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  • Tightening the Screws; Azerbaijan’s Crackdown on Civil Society and Dissent

    Azerbaijan’s record on freedom of expression, assembly, and association has been on a
    steady decline for some years, but it has seen a dramatic deterioration since mid-2012.
    Since then the government has been engaged in a concerted effort to curtail opposition
    political activity, punish public allegations of corruption and other criticism of government
    practices, and exercise greater control over nongovernmental organizations (NGOs). It has
    done so by arresting and imprisoning dozens of political activists on bogus charges,
    adopting restrictive legislative amendments, consistently breaking up public
    demonstrations in the capital, and failing in its duty to investigate and punish those
    responsible for violent attacks and smear campaigns against critical journalists.
    The crackdown started in response to youth groups’ attempts to organize protests in Baku
    soon after the uprisings broke out in the Middle East and North Africa in early 2011. It
    intensified in mid-2012, apparently in anticipation of the October 2013 presidential
    This report, based on more than 100 interviews, documents the cases of 39 individuals
    detained, charged, convicted, and/or harassed in the 18 months from February 2012 to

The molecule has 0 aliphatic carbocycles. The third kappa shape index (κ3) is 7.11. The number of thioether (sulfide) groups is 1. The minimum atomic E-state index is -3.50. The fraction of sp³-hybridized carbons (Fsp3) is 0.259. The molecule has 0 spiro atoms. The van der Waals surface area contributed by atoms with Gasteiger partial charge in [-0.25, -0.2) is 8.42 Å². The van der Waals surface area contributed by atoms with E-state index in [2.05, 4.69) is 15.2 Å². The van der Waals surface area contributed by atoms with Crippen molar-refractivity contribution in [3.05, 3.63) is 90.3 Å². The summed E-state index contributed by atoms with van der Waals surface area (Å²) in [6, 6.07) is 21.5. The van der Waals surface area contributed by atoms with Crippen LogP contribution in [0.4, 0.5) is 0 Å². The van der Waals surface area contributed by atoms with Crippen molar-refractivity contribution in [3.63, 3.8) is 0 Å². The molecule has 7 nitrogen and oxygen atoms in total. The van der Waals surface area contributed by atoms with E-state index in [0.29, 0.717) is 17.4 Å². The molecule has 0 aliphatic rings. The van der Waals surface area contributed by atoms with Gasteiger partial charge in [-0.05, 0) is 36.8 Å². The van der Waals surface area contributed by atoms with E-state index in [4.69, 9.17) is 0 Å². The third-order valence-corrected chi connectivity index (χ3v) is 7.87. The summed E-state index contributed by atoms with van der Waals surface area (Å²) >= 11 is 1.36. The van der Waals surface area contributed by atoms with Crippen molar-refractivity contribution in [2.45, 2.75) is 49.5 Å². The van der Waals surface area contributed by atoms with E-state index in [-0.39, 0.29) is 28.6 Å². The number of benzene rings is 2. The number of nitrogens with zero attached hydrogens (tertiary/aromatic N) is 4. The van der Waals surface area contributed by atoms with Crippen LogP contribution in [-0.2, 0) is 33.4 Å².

August 2013. The government of Azerbaijan has for many years used bogus charges to
    imprison some of its critics and has a long record of dispersing – often violently – peaceful
    public protests and arresting protesters. However, the sheer number of arrests, the
    adoption of harsher laws, and extensive government efforts to stop and prevent peaceful
    public protests indicate a new concerted government effort to curtail political and civic
    activism in the country.
    Arrest and Imprisonment
    Individuals arrested and imprisoned have included several high-ranking members of
    opposition political parties, government critics who frequently blog or have large
    followings on social media, and people who have been consistently involved in political
    protests in Azerbaijan, which have increased since the 2011 uprisings in the Middle East
    and North Africa.
    Activists in youth wings of political parties and the youth opposition movement NIDA have
    been particular targets. NIDA, which means “exclamation mark” in Azeri, was founded in
    2010 and campaigns for democratic reforms and the rule of law in Azerbaijan. From March
    7 to April 1, 2013, police arrested seven NIDA members, claiming they were involved in an
    alleged plan to instigate violence at a peaceful protest. Another NIDA board member and
    two other youth activists were arrested on misdemeanor charges and had their heads
    forcefully shaven while they served their brief jail terms. All are active Facebook and
    Twitter users who frequently posted criticism about alleged government corruption and
    human rights abuses.
    Others who have been arrested or imprisoned include at least six journalists, two human
    rights defenders who had worked on getting assistance to flood victims, one defender who